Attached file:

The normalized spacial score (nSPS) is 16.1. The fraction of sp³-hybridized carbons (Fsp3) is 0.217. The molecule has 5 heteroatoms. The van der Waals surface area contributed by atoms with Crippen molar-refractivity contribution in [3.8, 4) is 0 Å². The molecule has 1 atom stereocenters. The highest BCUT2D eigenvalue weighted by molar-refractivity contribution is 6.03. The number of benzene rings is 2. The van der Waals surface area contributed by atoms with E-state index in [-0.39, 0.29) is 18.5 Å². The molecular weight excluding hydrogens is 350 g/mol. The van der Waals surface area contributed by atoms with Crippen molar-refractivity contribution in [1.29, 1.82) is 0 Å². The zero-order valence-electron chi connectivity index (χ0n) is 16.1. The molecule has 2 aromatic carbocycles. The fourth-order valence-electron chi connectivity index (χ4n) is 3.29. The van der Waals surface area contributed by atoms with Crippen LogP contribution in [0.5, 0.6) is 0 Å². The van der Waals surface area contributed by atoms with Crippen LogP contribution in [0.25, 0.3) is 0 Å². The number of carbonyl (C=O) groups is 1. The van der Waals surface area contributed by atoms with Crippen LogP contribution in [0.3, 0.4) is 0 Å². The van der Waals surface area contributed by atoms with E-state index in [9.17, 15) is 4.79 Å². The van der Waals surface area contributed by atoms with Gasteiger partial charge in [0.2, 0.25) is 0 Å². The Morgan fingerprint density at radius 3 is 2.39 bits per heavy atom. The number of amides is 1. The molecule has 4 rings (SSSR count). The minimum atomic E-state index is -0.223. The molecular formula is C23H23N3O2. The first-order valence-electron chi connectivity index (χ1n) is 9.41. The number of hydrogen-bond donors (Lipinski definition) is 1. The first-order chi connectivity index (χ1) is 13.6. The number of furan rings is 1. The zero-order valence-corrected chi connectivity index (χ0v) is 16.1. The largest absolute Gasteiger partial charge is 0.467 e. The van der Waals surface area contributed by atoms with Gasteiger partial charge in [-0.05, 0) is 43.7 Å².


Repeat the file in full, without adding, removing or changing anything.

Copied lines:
The normalized spacial score (nSPS) is 16.1. The fraction of sp³-hybridized carbons (Fsp3) is 0.217. The molecule has 5 heteroatoms. The van der Waals surface area contributed by atoms with Crippen molar-refractivity contribution in [3.8, 4) is 0 Å². The molecule has 1 atom stereocenters. The highest BCUT2D eigenvalue weighted by molar-refractivity contribution is 6.03. The number of benzene rings is 2. The van der Waals surface area contributed by atoms with E-state index in [-0.39, 0.29) is 18.5 Å². The molecular weight excluding hydrogens is 350 g/mol. The van der Waals surface area contributed by atoms with Crippen molar-refractivity contribution in [1.29, 1.82) is 0 Å². The zero-order valence-electron chi connectivity index (χ0n) is 16.1. The molecule has 2 aromatic carbocycles. The fourth-order valence-electron chi connectivity index (χ4n) is 3.29. The van der Waals surface area contributed by atoms with Crippen LogP contribution in [0.5, 0.6) is 0 Å². The van der Waals surface area contributed by atoms with Crippen LogP contribution in [0.25, 0.3) is 0 Å². The number of carbonyl (C=O) groups is 1. The van der Waals surface area contributed by atoms with Crippen LogP contribution in [0.3, 0.4) is 0 Å². The van der Waals surface area contributed by atoms with E-state index in [9.17, 15) is 4.79 Å². The van der Waals surface area contributed by atoms with Gasteiger partial charge in [0.2, 0.25) is 0 Å². The Morgan fingerprint density at radius 3 is 2.39 bits per heavy atom. The number of amides is 1. The molecule has 4 rings (SSSR count). The minimum atomic E-state index is -0.223. The molecular formula is C23H23N3O2. The first-order valence-electron chi connectivity index (χ1n) is 9.41. The number of hydrogen-bond donors (Lipinski definition) is 1. The first-order chi connectivity index (χ1) is 13.6. The number of furan rings is 1. The zero-order valence-corrected chi connectivity index (χ0v) is 16.1. The largest absolute Gasteiger partial charge is 0.467 e. The van der Waals surface area contributed by atoms with Gasteiger partial charge in [-0.05, 0) is 43.7 Å².